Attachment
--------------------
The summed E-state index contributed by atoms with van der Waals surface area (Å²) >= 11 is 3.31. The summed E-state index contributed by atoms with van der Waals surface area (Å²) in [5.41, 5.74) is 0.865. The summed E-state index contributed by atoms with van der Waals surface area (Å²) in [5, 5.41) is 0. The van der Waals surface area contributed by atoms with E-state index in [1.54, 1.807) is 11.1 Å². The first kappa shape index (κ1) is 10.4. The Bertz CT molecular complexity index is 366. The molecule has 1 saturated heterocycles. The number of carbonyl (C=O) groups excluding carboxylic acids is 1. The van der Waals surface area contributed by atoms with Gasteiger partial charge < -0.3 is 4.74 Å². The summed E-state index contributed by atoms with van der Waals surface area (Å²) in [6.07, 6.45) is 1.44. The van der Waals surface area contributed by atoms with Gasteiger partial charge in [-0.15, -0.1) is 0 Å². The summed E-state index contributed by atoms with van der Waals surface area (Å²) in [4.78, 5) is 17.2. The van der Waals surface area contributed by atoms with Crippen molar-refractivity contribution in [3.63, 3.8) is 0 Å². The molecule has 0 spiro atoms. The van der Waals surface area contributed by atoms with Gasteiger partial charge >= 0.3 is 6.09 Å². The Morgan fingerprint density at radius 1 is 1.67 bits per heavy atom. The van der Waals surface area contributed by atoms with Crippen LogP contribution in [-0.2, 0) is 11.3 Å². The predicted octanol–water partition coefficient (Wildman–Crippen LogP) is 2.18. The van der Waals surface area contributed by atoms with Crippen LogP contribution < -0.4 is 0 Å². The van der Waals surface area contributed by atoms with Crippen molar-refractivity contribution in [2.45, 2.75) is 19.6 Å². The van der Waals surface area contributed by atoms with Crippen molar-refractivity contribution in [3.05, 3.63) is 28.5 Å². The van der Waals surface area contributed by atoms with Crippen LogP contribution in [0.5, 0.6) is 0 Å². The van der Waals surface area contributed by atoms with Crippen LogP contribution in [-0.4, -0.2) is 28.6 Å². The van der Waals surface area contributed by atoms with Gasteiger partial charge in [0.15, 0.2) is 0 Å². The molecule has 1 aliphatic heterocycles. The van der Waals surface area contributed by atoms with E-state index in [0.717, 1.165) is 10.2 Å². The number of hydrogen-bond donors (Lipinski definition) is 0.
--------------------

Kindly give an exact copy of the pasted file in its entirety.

The summed E-state index contributed by atoms with van der Waals surface area (Å²) >= 11 is 3.31. The summed E-state index contributed by atoms with van der Waals surface area (Å²) in [5.41, 5.74) is 0.865. The summed E-state index contributed by atoms with van der Waals surface area (Å²) in [5, 5.41) is 0. The van der Waals surface area contributed by atoms with E-state index in [1.54, 1.807) is 11.1 Å². The first kappa shape index (κ1) is 10.4. The Bertz CT molecular complexity index is 366. The molecule has 1 saturated heterocycles. The number of carbonyl (C=O) groups excluding carboxylic acids is 1. The van der Waals surface area contributed by atoms with Gasteiger partial charge < -0.3 is 4.74 Å². The summed E-state index contributed by atoms with van der Waals surface area (Å²) in [6.07, 6.45) is 1.44. The van der Waals surface area contributed by atoms with Gasteiger partial charge in [-0.15, -0.1) is 0 Å². The summed E-state index contributed by atoms with van der Waals surface area (Å²) in [4.78, 5) is 17.2. The van der Waals surface area contributed by atoms with Crippen molar-refractivity contribution in [3.63, 3.8) is 0 Å². The molecule has 0 spiro atoms. The van der Waals surface area contributed by atoms with Gasteiger partial charge >= 0.3 is 6.09 Å². The Morgan fingerprint density at radius 1 is 1.67 bits per heavy atom. The van der Waals surface area contributed by atoms with Crippen LogP contribution in [-0.2, 0) is 11.3 Å². The predicted octanol–water partition coefficient (Wildman–Crippen LogP) is 2.18. The van der Waals surface area contributed by atoms with Crippen LogP contribution < -0.4 is 0 Å². The van der Waals surface area contributed by atoms with Crippen molar-refractivity contribution in [2.45, 2.75) is 19.6 Å². The van der Waals surface area contributed by atoms with Crippen molar-refractivity contribution in [3.05, 3.63) is 28.5 Å². The van der Waals surface area contributed by atoms with Crippen LogP contribution in [0.5, 0.6) is 0 Å². The van der Waals surface area contributed by atoms with Crippen LogP contribution in [-0.4, -0.2) is 28.6 Å². The van der Waals surface area contributed by atoms with Gasteiger partial charge in [0.15, 0.2) is 0 Å². The molecule has 1 aliphatic heterocycles. The van der Waals surface area contributed by atoms with E-state index in [0.717, 1.165) is 10.2 Å². The number of hydrogen-bond donors (Lipinski definition) is 0.